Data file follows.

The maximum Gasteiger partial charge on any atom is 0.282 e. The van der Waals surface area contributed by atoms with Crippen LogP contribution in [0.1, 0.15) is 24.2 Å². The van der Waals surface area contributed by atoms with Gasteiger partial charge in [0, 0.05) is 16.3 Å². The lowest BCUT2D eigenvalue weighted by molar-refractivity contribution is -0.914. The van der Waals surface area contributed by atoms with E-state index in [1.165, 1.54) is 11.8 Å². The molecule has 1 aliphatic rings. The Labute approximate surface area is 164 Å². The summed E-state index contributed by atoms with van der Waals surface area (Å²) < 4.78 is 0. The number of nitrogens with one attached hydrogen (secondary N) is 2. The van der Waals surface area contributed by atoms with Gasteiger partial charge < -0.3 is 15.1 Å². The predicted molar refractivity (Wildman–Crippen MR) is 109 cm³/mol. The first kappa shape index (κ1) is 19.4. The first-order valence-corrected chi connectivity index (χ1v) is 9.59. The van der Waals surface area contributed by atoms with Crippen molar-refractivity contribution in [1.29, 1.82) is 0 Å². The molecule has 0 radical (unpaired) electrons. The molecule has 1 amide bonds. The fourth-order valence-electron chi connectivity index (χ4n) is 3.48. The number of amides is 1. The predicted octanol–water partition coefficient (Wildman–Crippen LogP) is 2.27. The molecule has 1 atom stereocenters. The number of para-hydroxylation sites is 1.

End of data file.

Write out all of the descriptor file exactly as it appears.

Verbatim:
The maximum Gasteiger partial charge on any atom is 0.282 e. The van der Waals surface area contributed by atoms with Crippen LogP contribution in [0.1, 0.15) is 24.2 Å². The van der Waals surface area contributed by atoms with Gasteiger partial charge in [0, 0.05) is 16.3 Å². The lowest BCUT2D eigenvalue weighted by molar-refractivity contribution is -0.914. The van der Waals surface area contributed by atoms with E-state index in [1.165, 1.54) is 11.8 Å². The molecule has 1 aliphatic rings. The Labute approximate surface area is 164 Å². The summed E-state index contributed by atoms with van der Waals surface area (Å²) < 4.78 is 0. The number of nitrogens with one attached hydrogen (secondary N) is 2. The van der Waals surface area contributed by atoms with Gasteiger partial charge < -0.3 is 15.1 Å². The predicted molar refractivity (Wildman–Crippen MR) is 109 cm³/mol. The first kappa shape index (κ1) is 19.4. The first-order valence-corrected chi connectivity index (χ1v) is 9.59. The van der Waals surface area contributed by atoms with Crippen molar-refractivity contribution in [1.29, 1.82) is 0 Å². The molecule has 0 radical (unpaired) electrons. The molecule has 1 amide bonds. The fourth-order valence-electron chi connectivity index (χ4n) is 3.48. The number of amides is 1. The predicted octanol–water partition coefficient (Wildman–Crippen LogP) is 2.27. The molecule has 1 atom stereocenters. The number of para-hydroxylation sites is 1.